Mr Deputy Speaker sir, Singapore is a nation of homeowners, and so it’s understandable why housing remains a top concern for all our people. My assurance is that the Government will continue to provide affordable and quality homes for all Singaporeans – both now and into the future. We will make sure that in every town, we have a range of housing and amenities for all ages; more shared spaces for all to enjoy; and a place where every Singaporean feels that they belong.  

Resilience in our Urban Development

Besides being more innovative and inclusive, we also have to incorporate resilience in our urban development. What will happen to the world in the next 50 years?  No one can predict.  But we can be sure that there will always be crises and threats, and even black swan events. So we have to build resilience into our city and urban systems. 

One big unknown is whether the planet can continue to sustain continued economic activities. If the world does not do enough to tackle climate change, Singapore will be at risk of coastal inundation due to sea level rises. 

So we need to start making preparations now to strengthen Singapore’s resilience against climate change. One specific project that we are doing is a polder development in Pulau Tekong. The dike system in the polder is designed to cater for sea-level rise, and the dike can be raised and upgraded more easily compared to traditional reclamation. Concurrently, we are also studying how best to safeguard Singapore’s long-term coastal protection needs. We are undertaking detailed modelling and engineering studies for this purpose. So that we can identify and recommend appropriate protection strategies. They may include use of dikes, pumps or other technologies, but the most important thing is to be prepared. So this is just one example of how we are building resilience into our system, and there are many more things that we will need to do to be a more resilient city.

Responsible Government 

The urban transformation plans I have shared are significant in scale and require considerable fiscal resources. Mr Pritam Singh said earlier in the debate that the current government has more financial resources than previous generations of PAP leaders. But he forgot to mention that our fiscal commitments and spending are also at their highest ever levels.  Singaporeans today are being provided with more services and support than before.  

For now, we are just able to meet all of our spending needs with current resources. But without additional revenues, how are we to meet the growing healthcare needs, as well as the many other proposals that various people, including the WP have been asking for?  Both Mr Pritam Singh and Mr Leon Perera have reiterated the call to change the rules and the use of the Reserve, so that we can draw more from the Reserve. Mr Leon Perera said that this is not just a technical issue, but a deep philosophical issue. And I agree with him. But the rules were discussed at length, debated in this House thoroughly, so that we can find the right balance between present and future generations, and we enshrine the rules into our Constitution. This was done not too long ago. And what does it say about us and our mindsets and attitudes if the first thing we do is to relax the rules the minute we need the money? Surely that would be ill-disciplined, imprudent and unwise.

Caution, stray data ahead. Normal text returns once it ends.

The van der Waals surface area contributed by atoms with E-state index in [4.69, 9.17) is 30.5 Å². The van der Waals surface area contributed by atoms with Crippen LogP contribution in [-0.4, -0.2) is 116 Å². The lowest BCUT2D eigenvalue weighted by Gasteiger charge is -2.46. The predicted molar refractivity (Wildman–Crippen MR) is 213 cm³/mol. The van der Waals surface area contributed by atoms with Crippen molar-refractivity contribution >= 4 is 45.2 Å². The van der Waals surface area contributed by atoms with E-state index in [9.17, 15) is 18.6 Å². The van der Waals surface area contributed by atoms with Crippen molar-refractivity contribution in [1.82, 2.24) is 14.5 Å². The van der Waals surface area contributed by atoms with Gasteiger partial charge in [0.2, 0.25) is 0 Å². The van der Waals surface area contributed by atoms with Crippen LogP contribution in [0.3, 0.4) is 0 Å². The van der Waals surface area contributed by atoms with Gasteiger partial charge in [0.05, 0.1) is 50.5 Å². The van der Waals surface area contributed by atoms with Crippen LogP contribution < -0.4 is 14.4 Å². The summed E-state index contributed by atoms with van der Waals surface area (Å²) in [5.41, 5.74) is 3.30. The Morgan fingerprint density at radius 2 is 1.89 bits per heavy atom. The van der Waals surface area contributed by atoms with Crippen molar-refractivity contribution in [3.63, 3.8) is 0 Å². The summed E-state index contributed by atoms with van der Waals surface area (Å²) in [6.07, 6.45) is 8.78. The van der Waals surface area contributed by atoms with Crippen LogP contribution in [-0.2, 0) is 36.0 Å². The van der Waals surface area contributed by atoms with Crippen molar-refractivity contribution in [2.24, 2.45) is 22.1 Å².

This goes back to the issue of responsible governance. Look at the challenges that other first-world democracies face – their politics have become more fractured, chaotic and unpredictable.  One common thread across many of these countries is that they are in fiscal difficulties. Why? Because the politicians pander to the electorate; they spend more than they collect in taxes, and run up unfunded obligations and debt.  

Ultimately, the ones who suffer are the citizens, especially the most vulnerable. Singapore is in a different position today. Our fiscal position is strong. But if we succumb to temptation, we change the rules, we chip away at our Reserves, we run the very real risks of compromising the long-term health of our nation. That is not the Singaporean way. 

The Singaporean way is to look ahead and prepare for the future responsibly.  We level with our people, so everyone knows what to expect and what hard choices we need to take. We work to serve the interests of all Singaporeans, not just for one or two electoral cycles, but over the long-term. That’s what we have been doing and will continue to do. 

Earlier, I likened the city to a living organism, where we either adapt or perish. Let me use another analogy.  In some ways, our next phase of development is like pushing a boulder uphill. It requires constant effort to keep going up.  The moment we relax and let go, the boulder starts moving downhill – slowly at first and then at uncontrollable speed and then it would be too late. The higher up the hill, the greater the tendency for the boulder to roll down. And indeed we are now at the higher point in the hill.

So we need all hands on deck to keep pushing the boulder together, and to reach even higher peaks of excellence. That doesn’t mean that you have to agree with every government policy; if you have an alternative idea or proposal, we stand ready to listen and to review our policies. But please don’t disagree just for the sake of doing so. I recall a speech that Mr Rajaratnam once made – it’s easy to win attention by disagreeing with the government. If the government says ‘white’, and you advocate ‘black’, you will be hailed at the next cocktail reception as an original and bold thinker. But in the end, what’s important is that we all come together with the genuine interest to solve the real and vital problems affecting our nation.

The academic I mentioned earlier on the CPF matter, Prof Walter Theseira, when he clarified his remarks on the CPF issue, also wrote on his FB page and I quote: “it’s easy to make fun of policy-makers and it’s also easy to critique policy. Finding workable solutions that promote the public interest is a lot harder but more than ever, we need to work together to help improve policy in Singapore”. I fully agree with him. This endeavour of building our future Singapore cannot be done by the government alone; it must be a collective effort involving all Singaporeans.  

For the MND work, there are many areas where we will want to invite Singaporeans to share their views and perspectives – from major projects like the Greater Southern Waterfront and the Rail Corridor, to the design of new HDB towns, and right down to specific improvements that can be made in your estate and neighbourhood. 

We want to build a city that reflects the aspirations, the values, and the spirit of our people. That’s the work we have to do together over the next 50 years. Then when we celebrate SG100, we can look forward to a greener, smarter and even more beautiful city, one that all of us are proud to call home.